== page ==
Colour is one of the most critical characteristics that the consumers consider when making a decision to purchase meat [16] and it is a visual parameter associated with the freshness [17]. Our study showed that colour was related to the 3SES group, which is in agreement with results reported by Resconi et al. [18], who found that the use of concentrate or grass silage influenced colour, odour, and flavour intensity of beef. On the other hand, Franco et al. [7] investigated the relationships between finishing diet and some concrete sensory characteristics in foal meat and pointed out that the foals with higher amount of concentrate displayed greater juiciness; this fact could be related with the greater intramuscular fat content as reported in other works carried out on pork meat [14].

A map of the different types of meat grouped by livestock production system and finishing diet is shown in Figure 2. The points are close to the first axis as a result of 61.2% of the variability concentrated on this axis. The three groups (FES, 1.5SES, and 3SES) were clearly recognized by panelists on the consensus configuration and the three groups were clearly separated on the map. As can be seen, mean values for 3SES group were at the positive side of F1 and in the negative side of F2, 1.5SES group appeared at F1 < 0 and in the positive side of F2, and FES group was at the negative side of F1 and F2.

Figure 2: Consensus configuration by object (foal groups: FES, 1.5SES, and 3SES) from the sensorial analysis. F1: first principal component of Generalized Procrustes Analysis (GPA); F2: second principal component of GPA; FES: Freedom Extensive System; 1.5SES: Semi-Extensive System with 1.5 kg of fodder/foal-day; 3SES: Semi-Extensive System with 3 kg of fodder/foal-day.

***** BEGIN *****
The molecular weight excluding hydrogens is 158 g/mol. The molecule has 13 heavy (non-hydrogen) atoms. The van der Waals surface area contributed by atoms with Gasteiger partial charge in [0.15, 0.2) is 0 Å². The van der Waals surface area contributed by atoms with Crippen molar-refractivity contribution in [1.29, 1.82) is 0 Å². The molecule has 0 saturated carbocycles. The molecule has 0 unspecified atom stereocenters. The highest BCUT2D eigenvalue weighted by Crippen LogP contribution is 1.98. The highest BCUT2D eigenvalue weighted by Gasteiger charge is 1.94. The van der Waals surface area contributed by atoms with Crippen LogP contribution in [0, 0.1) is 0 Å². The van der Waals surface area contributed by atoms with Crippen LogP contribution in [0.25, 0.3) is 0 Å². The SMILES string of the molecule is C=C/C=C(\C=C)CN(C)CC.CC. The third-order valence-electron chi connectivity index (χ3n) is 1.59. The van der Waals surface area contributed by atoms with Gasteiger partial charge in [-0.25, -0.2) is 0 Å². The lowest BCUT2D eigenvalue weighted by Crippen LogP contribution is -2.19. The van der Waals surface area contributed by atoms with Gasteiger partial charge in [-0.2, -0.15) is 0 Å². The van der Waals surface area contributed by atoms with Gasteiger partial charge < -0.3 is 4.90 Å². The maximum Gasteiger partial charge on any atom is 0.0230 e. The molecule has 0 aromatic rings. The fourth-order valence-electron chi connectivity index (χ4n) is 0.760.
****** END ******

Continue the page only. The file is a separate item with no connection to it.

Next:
In line with our results, GPA method was satisfactorily used in previous works to assess the effect of sex, genotype (breed), or carcass weight on sensory characteristics of meat from lambs [13, 19], pork [14], and goats [9, 20]. As occurred in these studies carried out on meat from other animal species, GPA probed to be a good method to analyze the sensory characteristics of foal meat and also to know how individual judges differ or agree in their perceptions on the same meat sample.

4. Conclusions

Semi-Extensive System with 3 kg of concentrate improved the organoleptic quality of the meat, mainly by increasing springiness, sweetness, marbling, and juiciness and reducing its hardness. These animals also had the highest red colour and the lowest intensity of odour. From the results obtained in the present study it can be concluded that the production system and finishing feeding had an important effect on the sensory attributes of foal meat. Finally, this study suggests the usefulness of the application of GPA methodology in discriminating foal meat from different production systems and finishing diets.

Conflict of Interests

The authors declare that there is no conflict of interests regarding the publication of this paper.

Acknowledgment

The authors are grateful to Xunta de Galicia, Spain (The Regional Government) (Project 10MRU004CT) for the financial support.